This year’s High End exhibition in Munich, the featured digital-analog converter Musical Fidelity DAC MX suceeded once again to win the benevolent attention of experts. We also liked the new digital specialist from Great Britain a lot, so we decided to introduce the Musical Fidelity MX–DAC here in even closer detail.
About Musical Fidelity
The history of Musical Fidelity we have already recapitulated in a little more detail, so let’s restrict ourselves to the essentials: In the 1982 by Michael Anderson in Middlesex from the baptism upscale business is not just about one of the established names in the HiFi world, but that it may be said with good reason after 33 years, now also a producer with tradition. Part of this tradition is to recognize and take up has always been relevant developments – not in vain put Musical Fidelity as one of the first hi-forging digital to analog converter ago – and at the same time to operate in terms of price comprehensible dimensions; two qualities which are also reflected in the new MX–DAC.
On the very first glance, the MX–DAC initially does not seem to stand out from its congeners, but reveals itself upon closer inspection, both in comparison to all other Musical Fidelity converters as well as the majority of the D / A converter in total a significant difference, which be reduced to three letters: DSD. In a nutshell is it doing to an alternative, digital encoding method that is different from the usual PCM coding, already at Sony’s Super Audio CD (SACD) was used and is currently in the course of making available digital high-resolution formats for the end customer a veritable comeback. This latest development contributes Musical Fidelity now with the MX–DAC bill so can not only PCM–based formats to play up to a resolution of 192 KHz / 24 bit, but also DSD streams in single-rate (DSD 64) or Double–rate (DSD 128) can be fed.
To this end, Musical Fidelity has the MX–DAC total of five digital inputs donated. In addition to two coaxial S / PDIF jacks (up to 192 kHz / 24-bit) are two optical TOSLINK interfaces (up to 192 kHz / 24-bit) as well as an asynchronous USB input (192 kHz / 24 bit, DSD 64/128) available , On the output side, the device delivers naturally analog signals that can be output either via the balanced stereo output in XLR format or unbalanced stereo output with RCA connectors.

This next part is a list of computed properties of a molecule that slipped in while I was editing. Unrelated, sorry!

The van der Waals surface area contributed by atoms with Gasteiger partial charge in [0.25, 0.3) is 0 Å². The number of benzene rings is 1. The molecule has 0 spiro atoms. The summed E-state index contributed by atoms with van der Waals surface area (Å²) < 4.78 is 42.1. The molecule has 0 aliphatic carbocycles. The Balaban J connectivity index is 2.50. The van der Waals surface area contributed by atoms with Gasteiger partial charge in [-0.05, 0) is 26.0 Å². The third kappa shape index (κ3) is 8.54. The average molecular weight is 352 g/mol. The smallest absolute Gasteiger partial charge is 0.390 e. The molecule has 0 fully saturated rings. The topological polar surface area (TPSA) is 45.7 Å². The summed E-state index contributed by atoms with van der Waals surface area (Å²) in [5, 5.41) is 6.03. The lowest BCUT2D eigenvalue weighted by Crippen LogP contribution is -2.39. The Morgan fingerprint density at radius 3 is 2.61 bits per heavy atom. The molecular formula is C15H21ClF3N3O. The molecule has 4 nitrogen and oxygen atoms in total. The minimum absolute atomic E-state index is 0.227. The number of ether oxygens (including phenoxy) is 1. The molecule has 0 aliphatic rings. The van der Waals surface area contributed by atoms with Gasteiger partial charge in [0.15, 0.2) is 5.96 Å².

Optic and Haptic
All connections are located on the rear panel and act solidly processed, also providing the unerring presence or repositioning of the front, thanks to the straightforward connection field and the sufficient distance between the bushes, hardly a problem. The completely made of aluminum housing radiates longevity and also scores with its elegant design. The front panel dispenses with the now almost obligatory digital display, instead giving labeled Status LEDs in powerful bright blue at any time information about the currently used input, the type and sampling frequency of the applied signal and the currently active digital filter. Which there are two different versions to choose from, and both color the sound subtle in slightly different ways. Here decides the personal taste. The button and the small on / off switch blend both visually and qualitatively seamlessly into the overall picture and four generously sized rubber feet ensure stability.
The MX–DAC performs an inconspicuous job in the best sense. Sovereign recognized the different formats and resolutions, which will then be brought from the amplifier stage clear and punchy on the air. This applies both for playback of DSD files – this is generally a bit “analogeres” Feeling at a slightly lower “audibility” attests, what can be reconstructed entirely in the case of the MX–DAC – as encoded for PCM material with precision and transparency will be presented without the musicality falls by the wayside. The reproduction of all frequency ranges is done perfectly, also the beautiful drawing of stage and space when playing is to be mentioned positively.
Musical Fidelity’s latest coup in things digital to analog conversion the first time offers the DSD support currently popular and does a good job in this domain as well as in the conversion of common PCM data. Equipment and processing can be virtually nothing to be desired and beyond it, the designers have understood very stylish to “pack” the qualities of the MX–DAC. As all this were not enough arguments, running with us continues to be the Musical Fidelity Cash-Back Promotion
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